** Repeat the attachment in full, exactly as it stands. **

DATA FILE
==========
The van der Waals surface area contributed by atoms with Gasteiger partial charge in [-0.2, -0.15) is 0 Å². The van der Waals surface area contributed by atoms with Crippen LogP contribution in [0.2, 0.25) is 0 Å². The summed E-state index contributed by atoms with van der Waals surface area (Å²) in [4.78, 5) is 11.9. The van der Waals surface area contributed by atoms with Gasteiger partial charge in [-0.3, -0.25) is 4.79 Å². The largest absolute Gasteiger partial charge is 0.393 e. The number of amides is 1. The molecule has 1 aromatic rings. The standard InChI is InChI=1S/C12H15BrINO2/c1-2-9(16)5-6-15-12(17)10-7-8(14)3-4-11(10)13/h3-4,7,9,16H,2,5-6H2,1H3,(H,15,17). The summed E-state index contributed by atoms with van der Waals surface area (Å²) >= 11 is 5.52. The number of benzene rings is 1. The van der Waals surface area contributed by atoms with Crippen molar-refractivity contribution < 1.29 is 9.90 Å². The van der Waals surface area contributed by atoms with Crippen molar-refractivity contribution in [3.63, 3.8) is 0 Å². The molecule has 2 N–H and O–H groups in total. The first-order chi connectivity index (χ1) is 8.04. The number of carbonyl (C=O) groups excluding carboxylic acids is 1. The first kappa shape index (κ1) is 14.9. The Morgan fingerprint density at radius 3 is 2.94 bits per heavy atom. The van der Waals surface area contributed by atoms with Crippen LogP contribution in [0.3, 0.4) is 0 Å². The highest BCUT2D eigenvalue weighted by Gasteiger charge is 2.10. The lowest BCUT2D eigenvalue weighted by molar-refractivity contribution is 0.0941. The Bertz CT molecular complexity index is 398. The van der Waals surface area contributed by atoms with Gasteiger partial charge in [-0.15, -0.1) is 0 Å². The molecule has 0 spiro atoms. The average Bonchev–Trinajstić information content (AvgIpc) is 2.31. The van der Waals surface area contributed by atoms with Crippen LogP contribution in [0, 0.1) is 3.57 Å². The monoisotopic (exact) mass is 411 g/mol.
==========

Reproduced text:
The van der Waals surface area contributed by atoms with Gasteiger partial charge in [-0.2, -0.15) is 0 Å². The van der Waals surface area contributed by atoms with Crippen LogP contribution in [0.2, 0.25) is 0 Å². The summed E-state index contributed by atoms with van der Waals surface area (Å²) in [4.78, 5) is 11.9. The van der Waals surface area contributed by atoms with Gasteiger partial charge in [-0.3, -0.25) is 4.79 Å². The largest absolute Gasteiger partial charge is 0.393 e. The number of amides is 1. The molecule has 1 aromatic rings. The standard InChI is InChI=1S/C12H15BrINO2/c1-2-9(16)5-6-15-12(17)10-7-8(14)3-4-11(10)13/h3-4,7,9,16H,2,5-6H2,1H3,(H,15,17). The summed E-state index contributed by atoms with van der Waals surface area (Å²) >= 11 is 5.52. The number of benzene rings is 1. The van der Waals surface area contributed by atoms with Crippen molar-refractivity contribution < 1.29 is 9.90 Å². The van der Waals surface area contributed by atoms with Crippen molar-refractivity contribution in [3.63, 3.8) is 0 Å². The molecule has 2 N–H and O–H groups in total. The first-order chi connectivity index (χ1) is 8.04. The number of carbonyl (C=O) groups excluding carboxylic acids is 1. The first kappa shape index (κ1) is 14.9. The Morgan fingerprint density at radius 3 is 2.94 bits per heavy atom. The van der Waals surface area contributed by atoms with Crippen LogP contribution in [0.3, 0.4) is 0 Å². The highest BCUT2D eigenvalue weighted by Gasteiger charge is 2.10. The lowest BCUT2D eigenvalue weighted by molar-refractivity contribution is 0.0941. The Bertz CT molecular complexity index is 398. The van der Waals surface area contributed by atoms with Gasteiger partial charge in [-0.15, -0.1) is 0 Å². The molecule has 0 spiro atoms. The average Bonchev–Trinajstić information content (AvgIpc) is 2.31. The van der Waals surface area contributed by atoms with Crippen LogP contribution in [0, 0.1) is 3.57 Å². The monoisotopic (exact) mass is 411 g/mol.